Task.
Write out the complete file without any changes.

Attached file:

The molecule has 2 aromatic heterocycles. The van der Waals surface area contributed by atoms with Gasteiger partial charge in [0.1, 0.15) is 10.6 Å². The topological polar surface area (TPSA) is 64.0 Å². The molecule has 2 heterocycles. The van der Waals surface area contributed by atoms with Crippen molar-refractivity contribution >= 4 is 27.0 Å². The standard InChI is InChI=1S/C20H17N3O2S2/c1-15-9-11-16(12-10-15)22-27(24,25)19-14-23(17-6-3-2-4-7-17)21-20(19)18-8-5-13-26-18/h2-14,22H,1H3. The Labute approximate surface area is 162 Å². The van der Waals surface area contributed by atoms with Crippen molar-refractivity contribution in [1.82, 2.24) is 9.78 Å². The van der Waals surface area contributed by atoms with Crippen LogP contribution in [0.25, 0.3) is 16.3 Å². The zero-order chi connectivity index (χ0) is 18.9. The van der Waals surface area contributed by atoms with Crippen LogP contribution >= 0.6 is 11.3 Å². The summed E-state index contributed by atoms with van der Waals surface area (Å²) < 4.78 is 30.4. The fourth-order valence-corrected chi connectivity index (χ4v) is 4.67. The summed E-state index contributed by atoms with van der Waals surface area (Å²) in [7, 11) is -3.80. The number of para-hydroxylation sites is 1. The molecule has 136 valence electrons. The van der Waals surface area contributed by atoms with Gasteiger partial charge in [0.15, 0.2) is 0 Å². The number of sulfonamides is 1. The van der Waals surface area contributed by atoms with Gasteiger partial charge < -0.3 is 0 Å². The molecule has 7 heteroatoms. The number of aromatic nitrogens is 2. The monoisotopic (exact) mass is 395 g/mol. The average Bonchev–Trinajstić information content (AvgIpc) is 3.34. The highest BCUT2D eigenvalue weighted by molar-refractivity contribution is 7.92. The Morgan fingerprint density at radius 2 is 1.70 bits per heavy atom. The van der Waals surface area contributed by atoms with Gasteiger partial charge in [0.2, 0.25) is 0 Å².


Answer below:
The molecule has 2 aromatic heterocycles. The van der Waals surface area contributed by atoms with Gasteiger partial charge in [0.1, 0.15) is 10.6 Å². The topological polar surface area (TPSA) is 64.0 Å². The molecule has 2 heterocycles. The van der Waals surface area contributed by atoms with Crippen molar-refractivity contribution >= 4 is 27.0 Å². The standard InChI is InChI=1S/C20H17N3O2S2/c1-15-9-11-16(12-10-15)22-27(24,25)19-14-23(17-6-3-2-4-7-17)21-20(19)18-8-5-13-26-18/h2-14,22H,1H3. The Labute approximate surface area is 162 Å². The van der Waals surface area contributed by atoms with Crippen molar-refractivity contribution in [1.82, 2.24) is 9.78 Å². The van der Waals surface area contributed by atoms with Crippen LogP contribution in [0.25, 0.3) is 16.3 Å². The zero-order chi connectivity index (χ0) is 18.9. The van der Waals surface area contributed by atoms with Crippen LogP contribution >= 0.6 is 11.3 Å². The summed E-state index contributed by atoms with van der Waals surface area (Å²) < 4.78 is 30.4. The fourth-order valence-corrected chi connectivity index (χ4v) is 4.67. The summed E-state index contributed by atoms with van der Waals surface area (Å²) in [7, 11) is -3.80. The number of para-hydroxylation sites is 1. The molecule has 136 valence electrons. The van der Waals surface area contributed by atoms with Gasteiger partial charge in [0.15, 0.2) is 0 Å². The number of sulfonamides is 1. The van der Waals surface area contributed by atoms with Gasteiger partial charge < -0.3 is 0 Å². The molecule has 7 heteroatoms. The number of aromatic nitrogens is 2. The monoisotopic (exact) mass is 395 g/mol. The average Bonchev–Trinajstić information content (AvgIpc) is 3.34. The highest BCUT2D eigenvalue weighted by molar-refractivity contribution is 7.92. The Morgan fingerprint density at radius 2 is 1.70 bits per heavy atom. The van der Waals surface area contributed by atoms with Gasteiger partial charge in [0.2, 0.25) is 0 Å².